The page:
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Farmers Union, AFT criticize lack of farm bill

The National Famers Union and the American Farmland Trust today called the unwillingness of Congress to finish a farm bill this year a lost opportunity.

“National Farmers Union, echoing the voices of most family farmers and ranchers across the country, is deeply disappointed in the dysfunction of Congress,” NFU President Roger Johnson said in a news release. “The members’ inaction leaves significant uncertainty for farmers and ranchers trying to plan for the 2013 planting season without knowing the coming year’s policies.”

“Congress has failed to deal with many important issues in the last year and session,” Johnson added. “America’s farmers and ranchers have spoken time and time again — we want a new five-year farm bill in 2012. Clearly, House leaders have not been listening.”

“If Congress must reluctantly pass an extension, they should do so by fully extending all 2008 programs, such as the disaster, energy and beginning farmers and ranchers programs,” he added.

American Farmland Trust President Jon Scholl also lay blame on Capitol Hill.

“We believe that Congress missed the perfect opportunity to sew up a long-term, well-balanced farm bill that gives farmers the certainty they need to plan for the future, install sound farm program reforms and assure a fair sharing of the necessary budget sacrifices,” Scholl said.

The short-term extension of current law sets the stage for a difficult farm bill process in the next Congress, he said.

“Not only will committees have to rewrite the farm bill, but we anticipate an even greater budgetary challenge when the Congressional Budget Office releases new baseline numbers in March,” Scholl said. “In any event, we strongly urge that farm and ranch land conservation program funding be protected.”

The National Sustainable Agriculture Coalition reiterated its support for an extension.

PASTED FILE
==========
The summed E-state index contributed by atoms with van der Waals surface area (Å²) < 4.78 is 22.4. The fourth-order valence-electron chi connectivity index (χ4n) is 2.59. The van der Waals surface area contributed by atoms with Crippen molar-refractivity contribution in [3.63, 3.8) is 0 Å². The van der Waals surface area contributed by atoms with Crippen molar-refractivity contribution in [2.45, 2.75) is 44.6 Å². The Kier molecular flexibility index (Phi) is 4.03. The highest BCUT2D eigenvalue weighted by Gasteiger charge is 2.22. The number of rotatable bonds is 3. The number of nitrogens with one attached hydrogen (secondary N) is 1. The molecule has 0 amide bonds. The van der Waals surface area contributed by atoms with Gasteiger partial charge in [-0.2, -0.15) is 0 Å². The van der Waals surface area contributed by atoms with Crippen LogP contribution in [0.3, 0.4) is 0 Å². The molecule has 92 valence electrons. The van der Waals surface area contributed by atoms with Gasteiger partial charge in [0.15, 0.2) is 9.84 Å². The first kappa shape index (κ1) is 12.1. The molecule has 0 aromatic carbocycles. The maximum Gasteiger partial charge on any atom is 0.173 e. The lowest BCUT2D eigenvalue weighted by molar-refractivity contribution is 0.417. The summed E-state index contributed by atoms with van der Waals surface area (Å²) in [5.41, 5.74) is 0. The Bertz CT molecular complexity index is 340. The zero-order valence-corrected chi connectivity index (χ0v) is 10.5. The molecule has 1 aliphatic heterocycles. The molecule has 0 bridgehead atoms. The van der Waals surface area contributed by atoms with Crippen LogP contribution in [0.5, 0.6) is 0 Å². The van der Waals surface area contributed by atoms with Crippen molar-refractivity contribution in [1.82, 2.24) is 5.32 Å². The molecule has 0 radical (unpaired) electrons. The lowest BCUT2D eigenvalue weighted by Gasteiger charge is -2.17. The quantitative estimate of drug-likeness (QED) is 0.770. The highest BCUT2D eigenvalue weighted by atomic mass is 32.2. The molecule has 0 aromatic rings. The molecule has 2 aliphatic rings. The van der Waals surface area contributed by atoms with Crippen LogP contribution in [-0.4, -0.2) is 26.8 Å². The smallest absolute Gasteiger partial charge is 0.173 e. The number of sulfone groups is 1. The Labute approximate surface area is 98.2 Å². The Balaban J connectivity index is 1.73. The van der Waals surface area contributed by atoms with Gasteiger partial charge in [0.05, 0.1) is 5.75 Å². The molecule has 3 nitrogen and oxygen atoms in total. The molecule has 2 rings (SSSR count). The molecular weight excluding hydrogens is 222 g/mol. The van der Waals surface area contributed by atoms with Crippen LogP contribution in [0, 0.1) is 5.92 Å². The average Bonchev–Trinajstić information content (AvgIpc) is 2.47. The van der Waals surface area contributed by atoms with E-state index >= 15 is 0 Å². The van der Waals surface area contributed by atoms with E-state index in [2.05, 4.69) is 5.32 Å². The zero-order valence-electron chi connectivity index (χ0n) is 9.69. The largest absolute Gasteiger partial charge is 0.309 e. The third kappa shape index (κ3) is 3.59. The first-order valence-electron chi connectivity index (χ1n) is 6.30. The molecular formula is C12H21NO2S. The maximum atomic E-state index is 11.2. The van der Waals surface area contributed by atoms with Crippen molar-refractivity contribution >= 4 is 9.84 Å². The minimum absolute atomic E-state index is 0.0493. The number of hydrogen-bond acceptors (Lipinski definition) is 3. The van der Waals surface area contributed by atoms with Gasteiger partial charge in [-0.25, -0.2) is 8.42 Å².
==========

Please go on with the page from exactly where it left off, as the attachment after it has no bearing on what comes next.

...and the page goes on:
“We hope the nine-month extension goes through today or tomorrow without anymore drama,” said NSAC policy director Ferd Hoefner.

“We hope it includes simple fix that will allow NRCS [Natural Resources Conservation Service] to move forward with 2013 sign-up for CSP [Conservation Stewardship Program],” Hoefner said. “With respect to dairy, we trust they can work something out — either the new program or one year more of MILC in its pre-September form. It is time to get off the dime and get extension done.”

Senate Minority Leader Mitch McConnell, R-Ky., said that agreement had been reached on the tax issues on the fiscal cliff bill. That would include letting taxes rise on income of more than $450,000 a year for a couple, and on more than $400,000 a year for individuals.

The tax on inherited estates would rise from 35 percent to 40 percent, though Democrats agreed to keep in place the current exemption for estates worth up to $5 million. And nearly 30 million households would be protected from paying the costly alternative minimum tax for the first time — either on their 2012 tax returns or at any time in the future. The developing agreement calls for a permanent fix.

The two sides also appeared to have reached consensus on unemployment benefits, with Republicans acceding to Democratic demands to keep benefits flowing to the long-term unemployed for another year. Medicare payments would not be cut for doctors next year, and the cost of preserving those programs would not be offset with other spending cuts.